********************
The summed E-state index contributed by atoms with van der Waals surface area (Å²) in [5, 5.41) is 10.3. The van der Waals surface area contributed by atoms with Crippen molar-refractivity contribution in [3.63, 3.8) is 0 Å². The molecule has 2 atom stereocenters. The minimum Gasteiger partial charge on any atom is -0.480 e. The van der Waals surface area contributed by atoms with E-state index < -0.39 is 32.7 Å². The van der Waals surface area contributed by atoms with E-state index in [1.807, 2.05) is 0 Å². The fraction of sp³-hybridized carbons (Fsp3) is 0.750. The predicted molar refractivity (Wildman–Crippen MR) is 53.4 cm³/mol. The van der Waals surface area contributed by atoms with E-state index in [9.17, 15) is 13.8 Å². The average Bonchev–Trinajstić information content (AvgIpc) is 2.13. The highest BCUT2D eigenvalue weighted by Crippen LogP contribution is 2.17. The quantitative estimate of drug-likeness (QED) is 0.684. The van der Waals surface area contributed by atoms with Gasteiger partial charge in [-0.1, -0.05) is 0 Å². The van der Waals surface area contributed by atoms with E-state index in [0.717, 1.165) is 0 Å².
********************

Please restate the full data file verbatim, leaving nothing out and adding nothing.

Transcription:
The summed E-state index contributed by atoms with van der Waals surface area (Å²) in [5, 5.41) is 10.3. The van der Waals surface area contributed by atoms with Crippen molar-refractivity contribution in [3.63, 3.8) is 0 Å². The molecule has 2 atom stereocenters. The minimum Gasteiger partial charge on any atom is -0.480 e. The van der Waals surface area contributed by atoms with E-state index < -0.39 is 32.7 Å². The van der Waals surface area contributed by atoms with E-state index in [1.807, 2.05) is 0 Å². The fraction of sp³-hybridized carbons (Fsp3) is 0.750. The predicted molar refractivity (Wildman–Crippen MR) is 53.4 cm³/mol. The van der Waals surface area contributed by atoms with E-state index in [9.17, 15) is 13.8 Å². The average Bonchev–Trinajstić information content (AvgIpc) is 2.13. The highest BCUT2D eigenvalue weighted by Crippen LogP contribution is 2.17. The quantitative estimate of drug-likeness (QED) is 0.684. The van der Waals surface area contributed by atoms with Gasteiger partial charge in [-0.1, -0.05) is 0 Å². The van der Waals surface area contributed by atoms with E-state index in [0.717, 1.165) is 0 Å².